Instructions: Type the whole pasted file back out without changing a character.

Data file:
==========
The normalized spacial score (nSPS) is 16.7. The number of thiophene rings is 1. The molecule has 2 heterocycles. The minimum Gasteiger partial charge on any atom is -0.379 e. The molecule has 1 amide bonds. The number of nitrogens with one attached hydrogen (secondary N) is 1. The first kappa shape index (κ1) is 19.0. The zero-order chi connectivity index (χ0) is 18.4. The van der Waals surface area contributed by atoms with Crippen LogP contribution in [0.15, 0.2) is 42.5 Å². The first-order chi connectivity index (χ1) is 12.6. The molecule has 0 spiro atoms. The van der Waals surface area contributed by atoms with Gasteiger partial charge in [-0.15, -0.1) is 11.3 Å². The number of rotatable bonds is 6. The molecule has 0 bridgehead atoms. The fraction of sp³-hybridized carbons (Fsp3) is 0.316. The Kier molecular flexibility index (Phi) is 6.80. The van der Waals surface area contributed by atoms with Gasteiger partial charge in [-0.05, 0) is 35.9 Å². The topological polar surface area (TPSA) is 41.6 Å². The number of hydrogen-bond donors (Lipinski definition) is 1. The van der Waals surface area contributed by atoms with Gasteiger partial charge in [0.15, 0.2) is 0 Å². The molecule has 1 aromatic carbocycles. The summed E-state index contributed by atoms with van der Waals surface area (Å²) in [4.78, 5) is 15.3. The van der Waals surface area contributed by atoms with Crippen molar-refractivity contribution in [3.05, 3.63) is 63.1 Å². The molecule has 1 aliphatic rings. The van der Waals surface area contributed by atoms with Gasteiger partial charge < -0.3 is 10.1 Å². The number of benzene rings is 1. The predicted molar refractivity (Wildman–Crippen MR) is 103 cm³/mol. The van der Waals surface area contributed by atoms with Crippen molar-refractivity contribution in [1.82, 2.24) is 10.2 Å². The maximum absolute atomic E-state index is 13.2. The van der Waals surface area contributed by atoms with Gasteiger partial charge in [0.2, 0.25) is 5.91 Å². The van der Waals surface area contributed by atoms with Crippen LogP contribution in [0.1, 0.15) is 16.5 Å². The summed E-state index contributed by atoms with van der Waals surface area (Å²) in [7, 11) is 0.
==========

The normalized spacial score (nSPS) is 16.7. The number of thiophene rings is 1. The molecule has 2 heterocycles. The minimum Gasteiger partial charge on any atom is -0.379 e. The molecule has 1 amide bonds. The number of nitrogens with one attached hydrogen (secondary N) is 1. The first kappa shape index (κ1) is 19.0. The zero-order chi connectivity index (χ0) is 18.4. The van der Waals surface area contributed by atoms with Crippen LogP contribution in [0.15, 0.2) is 42.5 Å². The first-order chi connectivity index (χ1) is 12.6. The molecule has 0 spiro atoms. The van der Waals surface area contributed by atoms with Gasteiger partial charge in [-0.15, -0.1) is 11.3 Å². The number of rotatable bonds is 6. The molecule has 0 bridgehead atoms. The fraction of sp³-hybridized carbons (Fsp3) is 0.316. The Kier molecular flexibility index (Phi) is 6.80. The van der Waals surface area contributed by atoms with Gasteiger partial charge in [-0.05, 0) is 35.9 Å². The topological polar surface area (TPSA) is 41.6 Å². The number of hydrogen-bond donors (Lipinski definition) is 1. The van der Waals surface area contributed by atoms with Gasteiger partial charge in [0.15, 0.2) is 0 Å². The molecule has 1 aromatic carbocycles. The summed E-state index contributed by atoms with van der Waals surface area (Å²) in [4.78, 5) is 15.3. The van der Waals surface area contributed by atoms with Crippen molar-refractivity contribution in [3.05, 3.63) is 63.1 Å². The molecule has 1 aliphatic rings. The van der Waals surface area contributed by atoms with Gasteiger partial charge < -0.3 is 10.1 Å². The number of benzene rings is 1. The predicted molar refractivity (Wildman–Crippen MR) is 103 cm³/mol. The van der Waals surface area contributed by atoms with Crippen molar-refractivity contribution in [1.82, 2.24) is 10.2 Å². The maximum absolute atomic E-state index is 13.2. The van der Waals surface area contributed by atoms with Gasteiger partial charge in [0.2, 0.25) is 5.91 Å². The van der Waals surface area contributed by atoms with Crippen LogP contribution in [0.1, 0.15) is 16.5 Å². The summed E-state index contributed by atoms with van der Waals surface area (Å²) in [7, 11) is 0.